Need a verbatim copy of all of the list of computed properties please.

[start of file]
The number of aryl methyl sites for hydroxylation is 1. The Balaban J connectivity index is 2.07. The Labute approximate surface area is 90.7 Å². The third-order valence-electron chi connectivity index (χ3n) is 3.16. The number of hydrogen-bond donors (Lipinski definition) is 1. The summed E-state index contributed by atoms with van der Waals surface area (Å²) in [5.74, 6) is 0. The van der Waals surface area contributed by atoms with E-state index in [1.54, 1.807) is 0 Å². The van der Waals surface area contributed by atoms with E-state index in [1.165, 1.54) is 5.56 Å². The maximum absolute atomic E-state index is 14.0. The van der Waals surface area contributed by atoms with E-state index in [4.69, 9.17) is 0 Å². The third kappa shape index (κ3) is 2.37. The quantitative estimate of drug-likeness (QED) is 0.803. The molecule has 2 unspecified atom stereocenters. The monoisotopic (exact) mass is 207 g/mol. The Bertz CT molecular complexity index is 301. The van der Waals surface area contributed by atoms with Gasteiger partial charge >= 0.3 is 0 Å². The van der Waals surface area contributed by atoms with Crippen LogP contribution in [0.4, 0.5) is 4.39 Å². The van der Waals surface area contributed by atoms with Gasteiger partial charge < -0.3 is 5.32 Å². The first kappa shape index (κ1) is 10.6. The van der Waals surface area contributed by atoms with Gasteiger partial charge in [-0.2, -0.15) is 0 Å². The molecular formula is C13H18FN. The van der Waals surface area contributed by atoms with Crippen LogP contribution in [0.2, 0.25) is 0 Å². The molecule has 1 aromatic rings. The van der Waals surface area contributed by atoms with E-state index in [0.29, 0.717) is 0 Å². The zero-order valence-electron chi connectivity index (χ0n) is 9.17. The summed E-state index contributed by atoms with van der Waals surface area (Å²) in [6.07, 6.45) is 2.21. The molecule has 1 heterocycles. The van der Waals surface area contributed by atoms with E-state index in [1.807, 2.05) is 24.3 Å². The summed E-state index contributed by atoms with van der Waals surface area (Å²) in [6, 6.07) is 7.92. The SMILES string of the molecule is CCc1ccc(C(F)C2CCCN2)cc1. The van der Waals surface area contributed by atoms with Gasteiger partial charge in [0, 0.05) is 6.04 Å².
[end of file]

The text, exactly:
The number of aryl methyl sites for hydroxylation is 1. The Balaban J connectivity index is 2.07. The Labute approximate surface area is 90.7 Å². The third-order valence-electron chi connectivity index (χ3n) is 3.16. The number of hydrogen-bond donors (Lipinski definition) is 1. The summed E-state index contributed by atoms with van der Waals surface area (Å²) in [5.74, 6) is 0. The van der Waals surface area contributed by atoms with E-state index in [1.54, 1.807) is 0 Å². The van der Waals surface area contributed by atoms with E-state index in [1.165, 1.54) is 5.56 Å². The maximum absolute atomic E-state index is 14.0. The van der Waals surface area contributed by atoms with E-state index in [4.69, 9.17) is 0 Å². The third kappa shape index (κ3) is 2.37. The quantitative estimate of drug-likeness (QED) is 0.803. The molecule has 2 unspecified atom stereocenters. The monoisotopic (exact) mass is 207 g/mol. The Bertz CT molecular complexity index is 301. The van der Waals surface area contributed by atoms with Gasteiger partial charge >= 0.3 is 0 Å². The van der Waals surface area contributed by atoms with Crippen LogP contribution in [0.4, 0.5) is 4.39 Å². The van der Waals surface area contributed by atoms with Gasteiger partial charge < -0.3 is 5.32 Å². The first kappa shape index (κ1) is 10.6. The van der Waals surface area contributed by atoms with Gasteiger partial charge in [-0.2, -0.15) is 0 Å². The molecular formula is C13H18FN. The van der Waals surface area contributed by atoms with Crippen LogP contribution in [0.2, 0.25) is 0 Å². The molecule has 1 aromatic rings. The van der Waals surface area contributed by atoms with E-state index in [0.29, 0.717) is 0 Å². The zero-order valence-electron chi connectivity index (χ0n) is 9.17. The summed E-state index contributed by atoms with van der Waals surface area (Å²) in [6.07, 6.45) is 2.21. The molecule has 1 heterocycles. The van der Waals surface area contributed by atoms with E-state index in [1.807, 2.05) is 24.3 Å². The summed E-state index contributed by atoms with van der Waals surface area (Å²) in [6, 6.07) is 7.92. The SMILES string of the molecule is CCc1ccc(C(F)C2CCCN2)cc1. The van der Waals surface area contributed by atoms with Gasteiger partial charge in [0, 0.05) is 6.04 Å².